Eight Days of Trauma: Reliving NU’s Many Postseason Failures

Jonah Rosenblum

Northwestern hasn’t won a bowl game since 1949, but it’s not for lack of opportunity. The Wildcats’ Dec. 31 matchup with the Aggies will mark their ninth bowl game in the past 17 years.

Over the past 16 years, NU has lost postseason games in seven different venues: some in blowout fashion, others following devastating overtime periods. Now, the Daily takes a look at eight failed dates with destiny, before the Cats look to finally break the curse on New Year’s Eve.

1995-1996: Coming up roses

As disappointing as the final score was, it was hard to be disappointed with Northwestern following its 41-32 loss to USC in the 1996 Rose Bowl. The Wildcats had finished with a losing record for 23 consecutive seasons, including four winless campaigns, before they went 10-2 in 1995. That magical 1995 season, later immortalized in “From Purple to Pasadena,” included remarkable upsets over Notre Dame and Michigan, and a nine-game win streak to vault NU to a Big Ten Championship. The Cats came close to winning their 10th straight in Pasadena, but star wide receiver Keyshawn Johnson stood in the way, leading the Trojans with 12 catches for 216 yards. After trailing 24-7 early, NU came back to make it a 34-32 game before quarterback Steve Schnur zipped a pass a little too high. His toss was tipped to USC safety Jesse Davis, who returned it 53 yards to the house. Running back Darnell Autry performed admirably in the loss, notching 110 yards and three touchdowns.

1996-1997: Wildcats out-manned in Fitzgerald’s finale

Knowing that Dec. 31 will mark the last day in which star quarterback Dan Persa will ever don the purple and white, Northwestern is extra-motivated to win its Meineke Car Care Bowl of Texas matchup with Texas A&M. You can only imagine how motivated the Wildcats were to defeat the Volunteers, then, in the 1997 Florida Citrus Bowl, Pat Fitzgerald’s final game with NU. Unfortunately for Fitzgerald, quarterback Peyton Manning foreshadowed a tremendous professional career, leading Tennessee to victory with a 408-yard, four-touchdown performance. The Volunteers’ defense also excelled, holding the Wildcats to just 43 rushing yards on 28 attempts. This marked NU’s first real postseason frustration, as it came back from a 21-0 first-quarter deficit, only to watch Tennessee score the next 20 points to run away with the game.

2000: Northwestern’s magical run comes to an abrupt end

Following Fitzgerald’s departure, and the exit of coach Gary Barnett, it didn’t take long for the Wildcats to make their way back into postseason play. Coach Randy Walker’s 2000 Northwestern squad emerged out of the middle of nowhere to earn a share of the Big Ten Championship and clinch a spot in the 2000 Alamo Bowl. Unfortunately, for the Cats, they were completely outmatched against a hungry Cornhuskers team, still smarting after they were left out of the BCS Bowl Championship Series. Despite Nebraska’s lofty No. 9 ranking, the game started out reasonably enough for No. 18 NU. The Cats jumped out to a 10-7 lead on a touchdown pass from Zak Kustok to Teddy Johnson. Yet, they were held off the scoreboard for much of the game’s remainder, with their only other score coming on a 65-yard touchdown run by star running back Damien Anderson. As magical as Kustok and Anderson were that season, this night would belong to Nebraska quarterback Eric Crouch, who tossed two touchdown passes and ran for two more, and running back Dan Alexander, who ran for 240 yards and two touchdowns.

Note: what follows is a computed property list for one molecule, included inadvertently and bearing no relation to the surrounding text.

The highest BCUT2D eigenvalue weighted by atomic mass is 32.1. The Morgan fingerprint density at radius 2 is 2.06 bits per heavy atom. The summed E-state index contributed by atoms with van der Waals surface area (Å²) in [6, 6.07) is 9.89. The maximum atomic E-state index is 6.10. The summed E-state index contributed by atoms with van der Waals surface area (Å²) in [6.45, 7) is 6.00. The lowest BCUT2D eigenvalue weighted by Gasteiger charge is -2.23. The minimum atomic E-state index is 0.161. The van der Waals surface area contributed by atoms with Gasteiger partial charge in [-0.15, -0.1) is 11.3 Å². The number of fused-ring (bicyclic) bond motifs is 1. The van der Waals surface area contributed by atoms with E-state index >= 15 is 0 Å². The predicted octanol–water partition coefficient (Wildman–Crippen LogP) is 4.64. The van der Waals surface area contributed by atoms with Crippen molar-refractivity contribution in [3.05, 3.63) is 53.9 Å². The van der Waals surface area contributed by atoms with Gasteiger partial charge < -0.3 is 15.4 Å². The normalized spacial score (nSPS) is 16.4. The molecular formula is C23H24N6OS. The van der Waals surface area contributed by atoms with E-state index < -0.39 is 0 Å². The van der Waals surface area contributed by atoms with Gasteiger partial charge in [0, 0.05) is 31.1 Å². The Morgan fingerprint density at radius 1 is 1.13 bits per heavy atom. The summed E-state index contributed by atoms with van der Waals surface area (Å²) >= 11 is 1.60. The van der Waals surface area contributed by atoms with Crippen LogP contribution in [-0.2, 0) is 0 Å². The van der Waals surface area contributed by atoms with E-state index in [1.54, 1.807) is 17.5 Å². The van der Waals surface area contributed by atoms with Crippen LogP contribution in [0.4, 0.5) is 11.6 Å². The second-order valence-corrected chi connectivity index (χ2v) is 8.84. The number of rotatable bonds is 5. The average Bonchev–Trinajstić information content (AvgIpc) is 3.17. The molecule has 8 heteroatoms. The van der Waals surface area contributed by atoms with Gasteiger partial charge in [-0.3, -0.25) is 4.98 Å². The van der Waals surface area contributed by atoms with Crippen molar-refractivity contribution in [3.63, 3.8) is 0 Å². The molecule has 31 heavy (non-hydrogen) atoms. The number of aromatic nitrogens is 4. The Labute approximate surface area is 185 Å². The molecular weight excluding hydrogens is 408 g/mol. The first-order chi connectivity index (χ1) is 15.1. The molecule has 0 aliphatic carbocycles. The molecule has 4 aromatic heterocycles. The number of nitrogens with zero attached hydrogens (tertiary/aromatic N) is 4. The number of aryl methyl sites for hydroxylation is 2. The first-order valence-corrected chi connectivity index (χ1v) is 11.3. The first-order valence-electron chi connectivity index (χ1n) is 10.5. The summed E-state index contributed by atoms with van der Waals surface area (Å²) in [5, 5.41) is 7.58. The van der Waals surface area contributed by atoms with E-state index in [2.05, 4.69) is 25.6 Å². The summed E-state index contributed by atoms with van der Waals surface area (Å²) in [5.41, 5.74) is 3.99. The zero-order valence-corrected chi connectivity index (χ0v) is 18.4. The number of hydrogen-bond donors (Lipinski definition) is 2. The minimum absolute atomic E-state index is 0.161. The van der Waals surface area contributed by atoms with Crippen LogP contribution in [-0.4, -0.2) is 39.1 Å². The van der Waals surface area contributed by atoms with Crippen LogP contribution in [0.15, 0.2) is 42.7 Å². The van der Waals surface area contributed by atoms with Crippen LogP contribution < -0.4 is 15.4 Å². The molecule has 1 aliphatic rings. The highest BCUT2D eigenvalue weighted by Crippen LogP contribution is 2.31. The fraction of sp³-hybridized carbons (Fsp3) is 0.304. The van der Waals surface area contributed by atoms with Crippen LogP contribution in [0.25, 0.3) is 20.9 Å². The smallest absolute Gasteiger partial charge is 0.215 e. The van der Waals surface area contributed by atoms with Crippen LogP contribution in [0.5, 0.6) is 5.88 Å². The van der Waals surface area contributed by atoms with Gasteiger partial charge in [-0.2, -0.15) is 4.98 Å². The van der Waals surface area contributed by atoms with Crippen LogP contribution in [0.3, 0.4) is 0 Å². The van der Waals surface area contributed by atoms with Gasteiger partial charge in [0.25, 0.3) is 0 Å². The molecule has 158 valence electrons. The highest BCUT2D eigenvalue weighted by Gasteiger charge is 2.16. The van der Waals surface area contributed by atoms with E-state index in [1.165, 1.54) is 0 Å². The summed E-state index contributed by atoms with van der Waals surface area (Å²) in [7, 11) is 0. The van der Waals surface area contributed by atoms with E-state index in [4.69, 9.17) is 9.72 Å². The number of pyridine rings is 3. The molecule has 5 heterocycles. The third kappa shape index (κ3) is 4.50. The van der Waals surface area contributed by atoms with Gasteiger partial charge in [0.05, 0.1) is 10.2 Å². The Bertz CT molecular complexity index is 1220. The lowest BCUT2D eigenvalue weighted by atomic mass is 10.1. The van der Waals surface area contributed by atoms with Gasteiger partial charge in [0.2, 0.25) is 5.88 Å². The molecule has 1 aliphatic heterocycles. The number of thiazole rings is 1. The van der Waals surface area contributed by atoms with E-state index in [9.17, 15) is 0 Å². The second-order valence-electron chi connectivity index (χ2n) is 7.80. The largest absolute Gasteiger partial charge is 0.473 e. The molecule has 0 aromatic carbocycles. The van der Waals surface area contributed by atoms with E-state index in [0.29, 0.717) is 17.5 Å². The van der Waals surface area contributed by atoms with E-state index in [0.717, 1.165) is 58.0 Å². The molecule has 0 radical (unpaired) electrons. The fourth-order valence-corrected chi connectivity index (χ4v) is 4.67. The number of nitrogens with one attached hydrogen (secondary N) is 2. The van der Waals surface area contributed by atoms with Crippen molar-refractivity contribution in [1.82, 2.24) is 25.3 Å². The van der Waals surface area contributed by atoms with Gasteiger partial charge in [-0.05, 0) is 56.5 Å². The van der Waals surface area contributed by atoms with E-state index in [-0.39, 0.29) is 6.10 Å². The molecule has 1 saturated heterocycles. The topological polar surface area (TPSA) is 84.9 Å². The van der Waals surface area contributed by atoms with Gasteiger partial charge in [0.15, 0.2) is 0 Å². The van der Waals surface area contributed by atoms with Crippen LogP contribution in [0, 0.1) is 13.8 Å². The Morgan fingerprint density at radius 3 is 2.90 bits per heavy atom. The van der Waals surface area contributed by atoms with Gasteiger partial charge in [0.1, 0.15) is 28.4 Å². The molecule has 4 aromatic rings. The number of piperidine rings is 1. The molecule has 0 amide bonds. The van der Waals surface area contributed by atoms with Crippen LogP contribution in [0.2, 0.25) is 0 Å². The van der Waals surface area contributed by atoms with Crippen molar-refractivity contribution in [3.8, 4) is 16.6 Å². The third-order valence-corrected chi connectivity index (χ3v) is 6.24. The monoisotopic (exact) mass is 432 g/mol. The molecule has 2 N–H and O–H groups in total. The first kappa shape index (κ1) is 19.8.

2003: Gone bowling again, Northwestern comes up with a gutter ball

If there’s one loss that probably sticks in the craw of most Wildcats‘ fans, it’s Northwestern’s stunning 28-24 loss to Bowling Green in the 2003 Motor City Bowl. As the Big Ten’s first representative in the Motor City Bowl, the Cats were given a good shot to win against their Mid-American Conference foe, even though the Falcons entered the game with a 10-2 record. Although coach Randy Walker was quoted as saying his team was a “decided underdog out there,” that didn’t stop the Cats from racing out to a 17-7 lead early in the second half, after Jason Wright broke free for a 77-yard touchdown run. Following two Bowling Green touchdowns, NU regained the lead on another run, this time a two-yard dash by Noah Herron. The Falcons took the lead for good, however, on quarterback Josh Harris’ fourth touchdown of the day, a three-yard pass to Cole Magner to give the Falcons a 28-24 advantage with just more than four minutes remaining. The Cats were unable to do anything with their final possession, losing 14 yards before punting the ball away. Wright shared co-MVP honors as a result of his 336 all-purpose yards, but the Cats were never able to show off their passing game, earning only four first downs through the air during the entire night.

2005: Sun sets on Wildcats after they blow 22-point lead

Randy Walker’s 2005 Northwestern team was never known for its defense. The Wildcats surrendered 33 points or more in six of their 12 regular-season contests that year, including a four-game stretch in which they gave up 171 points. So it shouldn’t have come as a surprise when NU’s defense got pummeled in a 50-38 loss to No. 17 UCLA in the 2005 Sun Bowl. The Bruins entered the El Paso, Texas contest with a superior record, 10-2, but it was the Cats that sprinted out to a 22-0 first-quarter lead. UCLA came back on the strength of three touchdown passes by quarterback Drew Olson. After 36 unanswered points by the Bruins, the Cats responded with a touchdown and a field goal to draw within five points. Two onside kick returns for touchdowns by Brandon Breazell, however, in the final 2:29 of the game sealed the victory for the Bruins. NU’s loss came despite dominating the first down count, 33-24, and the passing game, finishing with 416 yards through the air to UCLA’s 143.